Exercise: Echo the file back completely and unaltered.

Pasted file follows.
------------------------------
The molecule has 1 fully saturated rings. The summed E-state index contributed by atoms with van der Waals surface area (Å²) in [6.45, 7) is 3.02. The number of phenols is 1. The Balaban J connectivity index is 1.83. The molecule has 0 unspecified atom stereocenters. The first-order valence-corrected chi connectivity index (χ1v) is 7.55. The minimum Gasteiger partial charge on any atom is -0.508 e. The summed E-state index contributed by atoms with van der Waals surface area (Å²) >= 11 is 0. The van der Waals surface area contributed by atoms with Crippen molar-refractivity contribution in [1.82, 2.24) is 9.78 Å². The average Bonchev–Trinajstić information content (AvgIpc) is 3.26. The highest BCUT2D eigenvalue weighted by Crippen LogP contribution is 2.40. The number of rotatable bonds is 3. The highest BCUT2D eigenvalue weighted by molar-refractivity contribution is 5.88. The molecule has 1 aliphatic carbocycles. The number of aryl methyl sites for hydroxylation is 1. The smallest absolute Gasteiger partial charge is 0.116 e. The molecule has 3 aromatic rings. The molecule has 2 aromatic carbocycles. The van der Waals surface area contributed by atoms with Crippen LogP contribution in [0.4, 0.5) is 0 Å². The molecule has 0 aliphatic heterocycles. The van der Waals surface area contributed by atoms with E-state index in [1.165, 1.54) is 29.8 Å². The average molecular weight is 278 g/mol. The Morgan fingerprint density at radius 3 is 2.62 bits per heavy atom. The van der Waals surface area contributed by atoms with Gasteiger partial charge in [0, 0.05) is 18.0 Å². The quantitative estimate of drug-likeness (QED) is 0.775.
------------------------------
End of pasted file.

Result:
The molecule has 1 fully saturated rings. The summed E-state index contributed by atoms with van der Waals surface area (Å²) in [6.45, 7) is 3.02. The number of phenols is 1. The Balaban J connectivity index is 1.83. The molecule has 0 unspecified atom stereocenters. The first-order valence-corrected chi connectivity index (χ1v) is 7.55. The minimum Gasteiger partial charge on any atom is -0.508 e. The summed E-state index contributed by atoms with van der Waals surface area (Å²) >= 11 is 0. The van der Waals surface area contributed by atoms with Crippen molar-refractivity contribution in [1.82, 2.24) is 9.78 Å². The average Bonchev–Trinajstić information content (AvgIpc) is 3.26. The highest BCUT2D eigenvalue weighted by Crippen LogP contribution is 2.40. The number of rotatable bonds is 3. The highest BCUT2D eigenvalue weighted by molar-refractivity contribution is 5.88. The molecule has 1 aliphatic carbocycles. The number of aryl methyl sites for hydroxylation is 1. The smallest absolute Gasteiger partial charge is 0.116 e. The molecule has 3 aromatic rings. The molecule has 2 aromatic carbocycles. The van der Waals surface area contributed by atoms with Crippen LogP contribution in [0.4, 0.5) is 0 Å². The molecule has 0 aliphatic heterocycles. The van der Waals surface area contributed by atoms with E-state index in [1.165, 1.54) is 29.8 Å². The average molecular weight is 278 g/mol. The Morgan fingerprint density at radius 3 is 2.62 bits per heavy atom. The van der Waals surface area contributed by atoms with Gasteiger partial charge in [0, 0.05) is 18.0 Å². The quantitative estimate of drug-likeness (QED) is 0.775.